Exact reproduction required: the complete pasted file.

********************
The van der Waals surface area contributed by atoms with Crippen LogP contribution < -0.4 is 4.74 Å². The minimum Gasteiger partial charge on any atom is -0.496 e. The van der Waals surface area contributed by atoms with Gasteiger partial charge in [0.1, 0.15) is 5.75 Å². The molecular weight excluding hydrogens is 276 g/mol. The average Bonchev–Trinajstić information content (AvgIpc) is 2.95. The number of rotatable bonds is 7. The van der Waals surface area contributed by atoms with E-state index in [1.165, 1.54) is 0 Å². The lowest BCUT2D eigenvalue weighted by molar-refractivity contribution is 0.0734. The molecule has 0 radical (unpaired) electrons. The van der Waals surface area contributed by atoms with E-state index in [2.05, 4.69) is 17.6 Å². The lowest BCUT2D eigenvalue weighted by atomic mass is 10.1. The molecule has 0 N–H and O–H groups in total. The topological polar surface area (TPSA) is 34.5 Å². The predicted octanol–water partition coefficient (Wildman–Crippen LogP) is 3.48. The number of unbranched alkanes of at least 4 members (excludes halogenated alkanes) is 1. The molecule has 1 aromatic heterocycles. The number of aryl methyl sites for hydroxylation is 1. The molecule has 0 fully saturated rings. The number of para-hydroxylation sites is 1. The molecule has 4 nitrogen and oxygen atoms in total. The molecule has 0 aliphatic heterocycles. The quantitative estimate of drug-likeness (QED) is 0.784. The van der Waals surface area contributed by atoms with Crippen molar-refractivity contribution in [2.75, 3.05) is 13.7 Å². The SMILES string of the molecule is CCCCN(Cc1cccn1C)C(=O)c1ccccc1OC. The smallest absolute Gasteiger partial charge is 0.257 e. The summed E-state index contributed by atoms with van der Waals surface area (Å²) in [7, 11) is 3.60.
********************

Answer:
The van der Waals surface area contributed by atoms with Crippen LogP contribution < -0.4 is 4.74 Å². The minimum Gasteiger partial charge on any atom is -0.496 e. The van der Waals surface area contributed by atoms with Gasteiger partial charge in [0.1, 0.15) is 5.75 Å². The molecular weight excluding hydrogens is 276 g/mol. The average Bonchev–Trinajstić information content (AvgIpc) is 2.95. The number of rotatable bonds is 7. The van der Waals surface area contributed by atoms with E-state index in [1.165, 1.54) is 0 Å². The lowest BCUT2D eigenvalue weighted by molar-refractivity contribution is 0.0734. The molecule has 0 radical (unpaired) electrons. The van der Waals surface area contributed by atoms with E-state index in [2.05, 4.69) is 17.6 Å². The lowest BCUT2D eigenvalue weighted by atomic mass is 10.1. The molecule has 0 N–H and O–H groups in total. The topological polar surface area (TPSA) is 34.5 Å². The predicted octanol–water partition coefficient (Wildman–Crippen LogP) is 3.48. The number of unbranched alkanes of at least 4 members (excludes halogenated alkanes) is 1. The molecule has 1 aromatic heterocycles. The number of aryl methyl sites for hydroxylation is 1. The molecule has 0 fully saturated rings. The number of para-hydroxylation sites is 1. The molecule has 4 nitrogen and oxygen atoms in total. The molecule has 0 aliphatic heterocycles. The quantitative estimate of drug-likeness (QED) is 0.784. The van der Waals surface area contributed by atoms with Crippen molar-refractivity contribution in [2.75, 3.05) is 13.7 Å². The SMILES string of the molecule is CCCCN(Cc1cccn1C)C(=O)c1ccccc1OC. The smallest absolute Gasteiger partial charge is 0.257 e. The summed E-state index contributed by atoms with van der Waals surface area (Å²) in [7, 11) is 3.60.